This prototypical scroll is distinctive for its detailed illustrations of the Purim story and for its inclusion of striking representations of midrash (rabbinic commentary). The specificity of these scenes reveals knowledge of both the Bible and its interpretations. One such illustration depicts Vashti being strangled by two women. The text of the book of Esther states only that the queen was never to appear again be- fore the king. While the midrash specifies that she was executed, there is no mention of the method. A second midrash is depicted in the scene illustrating the manner by which Haman determined the date for the destruction of the Jews. Rather than choosing lots, as described in the Bible, Haman shoots arrows at a zodiac wheel. Yet another illu- stration, the Wedding of Esther and Ahasuerus, employs the established Christian imagery of the Marriage of the Virgin.

This megillah belongs to a set of scrolls that share a printed border containing similar biblical scenes under the text columns. They differ, however, in the choice of subjects that appear above the text. In one group, landscapes are depicted, while in another, portrait busts of characters from the biblical story are portrayed.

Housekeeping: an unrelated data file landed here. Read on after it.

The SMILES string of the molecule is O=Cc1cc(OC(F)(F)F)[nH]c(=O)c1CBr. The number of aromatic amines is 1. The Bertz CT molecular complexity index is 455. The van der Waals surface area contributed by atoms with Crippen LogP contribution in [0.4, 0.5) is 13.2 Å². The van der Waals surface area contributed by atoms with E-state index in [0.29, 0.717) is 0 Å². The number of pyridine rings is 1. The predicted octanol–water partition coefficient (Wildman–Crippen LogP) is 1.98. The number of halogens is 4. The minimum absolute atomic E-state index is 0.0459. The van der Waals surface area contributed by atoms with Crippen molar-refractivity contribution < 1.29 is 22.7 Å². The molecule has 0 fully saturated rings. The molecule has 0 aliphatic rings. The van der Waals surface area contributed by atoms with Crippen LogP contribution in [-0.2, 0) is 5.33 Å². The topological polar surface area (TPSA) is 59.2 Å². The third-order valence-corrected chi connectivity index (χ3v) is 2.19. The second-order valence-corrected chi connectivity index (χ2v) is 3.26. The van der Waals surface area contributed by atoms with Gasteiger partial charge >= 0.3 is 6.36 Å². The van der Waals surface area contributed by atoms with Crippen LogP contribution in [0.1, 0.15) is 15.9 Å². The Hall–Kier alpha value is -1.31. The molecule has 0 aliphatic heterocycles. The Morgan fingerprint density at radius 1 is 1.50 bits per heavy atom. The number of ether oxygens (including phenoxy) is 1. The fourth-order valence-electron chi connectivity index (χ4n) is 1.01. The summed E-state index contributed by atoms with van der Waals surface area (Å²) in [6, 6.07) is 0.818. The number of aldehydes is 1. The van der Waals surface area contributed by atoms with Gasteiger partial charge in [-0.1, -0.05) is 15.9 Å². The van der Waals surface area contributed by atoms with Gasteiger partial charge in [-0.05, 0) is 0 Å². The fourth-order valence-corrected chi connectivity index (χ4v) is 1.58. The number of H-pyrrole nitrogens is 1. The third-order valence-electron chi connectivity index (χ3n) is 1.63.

The place of origin of all of these scrolls, which were widely disseminated throughout Europe, has been debated. The figures depicted in this scroll wear the clothing of wealthy Ashkenazic Jews; the flat, round hat known as a barrette, the sarbal (festive cloak) and the Judenkragen (ruffled collar) point to a Western European milieu. Based on an example printed on paper bearing the watermark of C & I Honig (a Dutch paper manufacturer), Adri Offenberg has definitively localized these scrolls to Amsterdam. He further posited that the Proops Brothers, prominent Amsterdam printers, most likely published the work.

The opening panel features a minute inscriptionby the scribe Jacob of Berlin written on the step of the throne in the upper middle panel. The date of 1701 is indicated by emphasizing the Hebrew letters aleph, samekh, and tav in the word “Esther.” This scroll is the earliest known example of the group of Amsterdam printed borders, which continued to be produced throughout the eighteenth century.

selected literature
Benjamin 1987, pp. 270–273; Christie’s Amsterdam 2002, lot 390.

Amsterdam, 1701

Printed border. Text copied by Jacob of Berlin Parchment, 4 membranes, benedictions
+ 16 text columns, 167 × 1760 mm (6.6 × 69.3 in.)


Braginsky Collection Megillah 25